Thousands of unidentified bodies in Gauteng mortuaries

By Jack Bloom MPL, DA Gauteng Shadow MEC for Health:

More than 4000 bodies in Gauteng state mortuaries have not been identified in the last three years, and the number of unclaimed bodies has risen from 242 in 2012 to 403 last year.

These tragic figures are revealed by Gauteng Health MEC Qedani Mahlangu in a written reply to my questions in the Gauteng Legislature.

According to Mahlangu, the main reasons for unclaimed and unidentified bodies are as follows:

  • Lack of authentic identification documentation;
  • Foreign nationals and South Africans from other provinces who travel without ID documents; and
  • Socio-economic reasons including resource constraints for burial and distance from family.

There has been some decline over the years in unidentified bodies, but an increase in unclaimed bodies.

Bodies are unclaimed usually because families cannot afford to bury them.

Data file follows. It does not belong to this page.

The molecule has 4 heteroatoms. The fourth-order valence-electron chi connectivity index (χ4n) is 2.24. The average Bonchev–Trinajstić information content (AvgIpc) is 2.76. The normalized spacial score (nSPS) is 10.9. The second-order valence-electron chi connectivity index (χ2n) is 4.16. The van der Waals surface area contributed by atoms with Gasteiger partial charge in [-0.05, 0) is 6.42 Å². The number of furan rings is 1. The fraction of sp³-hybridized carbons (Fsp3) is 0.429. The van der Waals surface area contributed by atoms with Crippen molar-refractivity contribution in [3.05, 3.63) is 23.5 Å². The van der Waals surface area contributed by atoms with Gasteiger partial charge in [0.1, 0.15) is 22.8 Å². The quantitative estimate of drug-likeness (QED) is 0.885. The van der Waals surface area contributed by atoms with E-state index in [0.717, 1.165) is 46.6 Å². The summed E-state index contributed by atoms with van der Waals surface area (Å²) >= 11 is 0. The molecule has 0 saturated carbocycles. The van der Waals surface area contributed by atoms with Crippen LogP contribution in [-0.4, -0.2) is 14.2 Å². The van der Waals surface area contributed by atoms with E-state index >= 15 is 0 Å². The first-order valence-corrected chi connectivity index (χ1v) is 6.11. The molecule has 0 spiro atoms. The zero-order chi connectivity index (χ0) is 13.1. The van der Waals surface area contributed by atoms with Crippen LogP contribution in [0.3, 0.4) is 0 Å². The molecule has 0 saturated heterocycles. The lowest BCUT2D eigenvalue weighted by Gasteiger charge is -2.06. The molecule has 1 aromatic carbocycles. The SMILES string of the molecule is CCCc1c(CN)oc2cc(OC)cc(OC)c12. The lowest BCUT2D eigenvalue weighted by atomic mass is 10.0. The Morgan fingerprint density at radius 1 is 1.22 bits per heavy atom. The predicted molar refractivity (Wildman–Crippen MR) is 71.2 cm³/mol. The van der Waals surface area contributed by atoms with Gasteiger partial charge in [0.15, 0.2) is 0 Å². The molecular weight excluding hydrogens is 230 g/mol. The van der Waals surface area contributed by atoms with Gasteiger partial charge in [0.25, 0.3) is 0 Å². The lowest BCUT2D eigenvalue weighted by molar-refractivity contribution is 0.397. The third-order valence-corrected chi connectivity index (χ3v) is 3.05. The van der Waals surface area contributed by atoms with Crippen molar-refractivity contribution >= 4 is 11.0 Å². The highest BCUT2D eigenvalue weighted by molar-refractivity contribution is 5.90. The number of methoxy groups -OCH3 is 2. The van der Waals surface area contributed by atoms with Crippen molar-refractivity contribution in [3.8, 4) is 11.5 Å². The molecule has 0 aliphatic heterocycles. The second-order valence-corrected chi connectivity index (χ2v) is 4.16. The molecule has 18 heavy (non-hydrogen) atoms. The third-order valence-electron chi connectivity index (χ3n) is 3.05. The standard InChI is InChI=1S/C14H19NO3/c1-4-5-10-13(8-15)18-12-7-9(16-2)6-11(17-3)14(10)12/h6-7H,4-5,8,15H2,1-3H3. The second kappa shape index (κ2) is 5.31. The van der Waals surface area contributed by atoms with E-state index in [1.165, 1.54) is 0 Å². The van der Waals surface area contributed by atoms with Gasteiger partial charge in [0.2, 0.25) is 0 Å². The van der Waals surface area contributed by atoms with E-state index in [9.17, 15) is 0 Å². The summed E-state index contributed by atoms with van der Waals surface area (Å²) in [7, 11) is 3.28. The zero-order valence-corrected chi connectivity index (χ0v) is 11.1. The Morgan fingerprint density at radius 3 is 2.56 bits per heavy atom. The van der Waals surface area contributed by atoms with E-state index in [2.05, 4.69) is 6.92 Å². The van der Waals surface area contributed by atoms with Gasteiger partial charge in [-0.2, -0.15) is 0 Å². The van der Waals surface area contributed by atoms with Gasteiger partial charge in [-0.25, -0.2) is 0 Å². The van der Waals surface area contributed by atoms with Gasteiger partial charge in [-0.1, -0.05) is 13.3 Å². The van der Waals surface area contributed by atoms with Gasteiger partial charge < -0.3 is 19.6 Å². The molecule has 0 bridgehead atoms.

The figures given are as follows:

Number of unidentified and unclaimed bodies:

  • 1 April 2012 to 31 March 2013 – 1603 unidentified and 242 unclaimed;
  • 1 April 2013 to 31 March 2014 – 1254 unidentified and 334 unclaimed; and
  • 1 April 2014 to 31 March 2015 – 1272 unidentified and 403 unclaimed

The Springs mortuary had the highest number of unclaimed bodies over this period (203) followed by Pretoria (181), Roodepoort (145) and Johannesburg (119).

The Gauteng Health Department has been struggling since 2006 to develop an internet system that will assist in people identifying bodies.

According to Mahlangu, the Gauteng Forensic Pathology “is currently developing a comprehensive mortuary management system targeting January 2016 for completion with first phase piloting for February 2016.”

I hope that an internet system is implemented soon so that bodies can be identified in this way, rather than relatives going to each mortuary, which is very traumatic and time-consuming.